11. Purpledrannk says:

    This is why i have alts. It never gets old. with 4+ main professions and different mechanics, it keeps it fresh. Plus making gold! thats the icing on the cake.

  12. Ralkarin says:

    I’ve been feeling the same way for years now. I keep telling myself that what drives me to play WoW is the content. I want to see the raids and the encounters and experience the fun. One of the things that drives me nuts about running a brand new dungeon is when you have someone in the group that knows the fight, point by point, wants their loot and to get out. Personally, I love trying to solve the encounter, the puzzle and figure out how to overcome the challenges posed by the designer. Dying during dungeon runs can be fun if you have the right tools to figure out what went wrong and fix it.

    Ultimately though, I get to a point in the progression where I do ask myself: “What am I playing for? Why do I need that extra +10 agility?” and I stop playing, because I don’t care to invest the time to gain item levels.

    It’s an interesting question to ask for most games… I’m working on an Action-RPG right now, and I’m trying to avoid “number crunching progression”, but it’s really a tough design path to take! 1 possible alternative are things like Zelda-style games, where each item has a unique ability that counters a specific objective and you need to collect item X to get past block Y. I guess you need more designers and content driven gameplay then and it becomes less scalable.

    • Gordon says:

      You’re dead on with your example. When the point of grouping becomes about acquring a slightly better item and not about having fun with the people involved, why bother at all? I mean, could you imagine going paintballing in real life but not even talking to them, just grabbing some meaningless trophy at the end and running away? :D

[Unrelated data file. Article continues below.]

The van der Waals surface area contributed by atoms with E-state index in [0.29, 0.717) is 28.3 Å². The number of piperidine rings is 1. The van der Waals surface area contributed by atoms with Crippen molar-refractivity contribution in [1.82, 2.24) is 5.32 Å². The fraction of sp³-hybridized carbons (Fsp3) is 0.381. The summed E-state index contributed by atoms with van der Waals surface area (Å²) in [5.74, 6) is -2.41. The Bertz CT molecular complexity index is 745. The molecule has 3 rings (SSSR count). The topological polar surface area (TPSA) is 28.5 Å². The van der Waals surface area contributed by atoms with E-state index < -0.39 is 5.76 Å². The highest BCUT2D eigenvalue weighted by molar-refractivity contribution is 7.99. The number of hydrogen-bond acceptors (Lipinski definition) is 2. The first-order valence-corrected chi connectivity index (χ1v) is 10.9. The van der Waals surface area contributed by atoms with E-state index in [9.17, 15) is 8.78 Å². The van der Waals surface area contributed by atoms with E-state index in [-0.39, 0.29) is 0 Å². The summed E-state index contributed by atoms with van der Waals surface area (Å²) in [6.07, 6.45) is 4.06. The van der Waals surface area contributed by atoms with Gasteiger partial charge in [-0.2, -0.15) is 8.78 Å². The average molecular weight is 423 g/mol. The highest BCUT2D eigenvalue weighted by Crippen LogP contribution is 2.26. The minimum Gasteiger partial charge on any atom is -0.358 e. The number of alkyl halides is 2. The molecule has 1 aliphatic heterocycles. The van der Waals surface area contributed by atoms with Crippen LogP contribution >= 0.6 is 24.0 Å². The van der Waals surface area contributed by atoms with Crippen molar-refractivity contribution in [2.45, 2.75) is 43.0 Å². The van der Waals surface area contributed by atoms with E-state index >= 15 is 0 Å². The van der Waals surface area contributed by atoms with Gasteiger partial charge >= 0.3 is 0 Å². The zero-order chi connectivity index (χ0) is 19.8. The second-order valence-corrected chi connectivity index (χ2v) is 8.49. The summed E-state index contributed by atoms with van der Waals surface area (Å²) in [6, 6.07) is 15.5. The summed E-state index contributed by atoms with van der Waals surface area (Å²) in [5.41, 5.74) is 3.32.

13. Syl says:

    While I certainly agree with you and have had my own share of loot luck frustrations lately, I have felt this being the trend in WoW for a long time, since half-way through TBC at least. The game has been heavily item- and collection-centric and I’ve had a couple of mates stopping to play for exactly this reason.

    it’s certainly got a little worse or maybe more obvious when gearscore started to become popular and in Cata, Blizzard have pretty much joined in by making the heroic 5man requirement your overall item lvl. which makes no sense by the way, so many classes and specs have special stats to go for that aren’t necessarily always on the highest lvl item. and certain slots (for ex. trinkets) have little to do just with item lvl either. i find the system was created for dummies.

  14. Wow, thank you. I was discussing this topic with my husband just the other day, when we talked about why I quit WoW back in 2009 and why I might be thinking of quitting again soon. I told him I couldn’t stand the item progression, where progress becomes a process of repetition and a neverending grind that revolves around a bunch of raids and instances.

    “The concept of hitting the level cap and then investing as much time again into upgrading your gear through several stages of “item level” is frustrating to me as a lover of RPGs”

    It is incredibly frustrating to me too, and I think for people like us, the way WoW has it as just another form of “lack of content”. I was trying to explain to my husband and I don’t think he saw things I did…but then he has no problem with stuff like grinding heroics, back in Wrath he did the whole shebang with no less than four characters.

    • Gordon says:

      I guess on some level I just feel that when item progression becomes the main drive behind progress in a MMO then it takes away the whole point of it being an RPG. I want to play a role and feel like a Warrior or whatever, not obsess over achievement points or gear upgrades.